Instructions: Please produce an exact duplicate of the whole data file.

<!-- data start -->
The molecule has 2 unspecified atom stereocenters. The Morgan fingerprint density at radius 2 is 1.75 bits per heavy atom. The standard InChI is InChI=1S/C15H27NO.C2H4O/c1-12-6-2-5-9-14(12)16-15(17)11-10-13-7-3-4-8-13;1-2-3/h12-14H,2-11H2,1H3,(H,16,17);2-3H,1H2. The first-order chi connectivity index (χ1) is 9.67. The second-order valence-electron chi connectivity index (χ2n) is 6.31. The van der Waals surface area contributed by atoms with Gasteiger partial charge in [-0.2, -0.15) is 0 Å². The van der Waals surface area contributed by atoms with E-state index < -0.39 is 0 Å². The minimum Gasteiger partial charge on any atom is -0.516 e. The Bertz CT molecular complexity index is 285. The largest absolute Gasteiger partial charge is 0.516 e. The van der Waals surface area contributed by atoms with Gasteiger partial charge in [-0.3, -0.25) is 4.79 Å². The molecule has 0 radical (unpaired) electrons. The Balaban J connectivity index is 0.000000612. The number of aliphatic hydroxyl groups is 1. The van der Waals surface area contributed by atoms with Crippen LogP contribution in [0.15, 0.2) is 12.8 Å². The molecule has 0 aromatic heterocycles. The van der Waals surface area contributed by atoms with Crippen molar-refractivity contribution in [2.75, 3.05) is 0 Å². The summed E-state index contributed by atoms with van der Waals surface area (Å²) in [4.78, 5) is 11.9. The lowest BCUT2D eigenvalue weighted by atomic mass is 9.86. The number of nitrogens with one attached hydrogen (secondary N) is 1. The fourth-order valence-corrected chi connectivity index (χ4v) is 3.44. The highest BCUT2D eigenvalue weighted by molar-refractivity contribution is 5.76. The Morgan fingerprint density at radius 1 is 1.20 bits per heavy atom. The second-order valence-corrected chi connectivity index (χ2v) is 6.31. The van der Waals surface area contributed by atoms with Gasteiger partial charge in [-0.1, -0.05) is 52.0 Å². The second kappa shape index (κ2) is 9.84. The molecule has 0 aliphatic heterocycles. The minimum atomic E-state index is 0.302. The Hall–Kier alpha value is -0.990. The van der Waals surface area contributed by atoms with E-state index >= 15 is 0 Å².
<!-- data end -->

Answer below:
The molecule has 2 unspecified atom stereocenters. The Morgan fingerprint density at radius 2 is 1.75 bits per heavy atom. The standard InChI is InChI=1S/C15H27NO.C2H4O/c1-12-6-2-5-9-14(12)16-15(17)11-10-13-7-3-4-8-13;1-2-3/h12-14H,2-11H2,1H3,(H,16,17);2-3H,1H2. The first-order chi connectivity index (χ1) is 9.67. The second-order valence-electron chi connectivity index (χ2n) is 6.31. The van der Waals surface area contributed by atoms with Gasteiger partial charge in [-0.2, -0.15) is 0 Å². The van der Waals surface area contributed by atoms with E-state index < -0.39 is 0 Å². The minimum Gasteiger partial charge on any atom is -0.516 e. The Bertz CT molecular complexity index is 285. The largest absolute Gasteiger partial charge is 0.516 e. The van der Waals surface area contributed by atoms with Gasteiger partial charge in [-0.3, -0.25) is 4.79 Å². The molecule has 0 radical (unpaired) electrons. The Balaban J connectivity index is 0.000000612. The number of aliphatic hydroxyl groups is 1. The van der Waals surface area contributed by atoms with Crippen LogP contribution in [0.15, 0.2) is 12.8 Å². The molecule has 0 aromatic heterocycles. The van der Waals surface area contributed by atoms with Crippen molar-refractivity contribution in [2.75, 3.05) is 0 Å². The summed E-state index contributed by atoms with van der Waals surface area (Å²) in [4.78, 5) is 11.9. The lowest BCUT2D eigenvalue weighted by atomic mass is 9.86. The number of nitrogens with one attached hydrogen (secondary N) is 1. The fourth-order valence-corrected chi connectivity index (χ4v) is 3.44. The highest BCUT2D eigenvalue weighted by molar-refractivity contribution is 5.76. The Morgan fingerprint density at radius 1 is 1.20 bits per heavy atom. The second-order valence-corrected chi connectivity index (χ2v) is 6.31. The van der Waals surface area contributed by atoms with Gasteiger partial charge in [-0.1, -0.05) is 52.0 Å². The second kappa shape index (κ2) is 9.84. The molecule has 0 aliphatic heterocycles. The minimum atomic E-state index is 0.302. The Hall–Kier alpha value is -0.990. The van der Waals surface area contributed by atoms with E-state index >= 15 is 0 Å².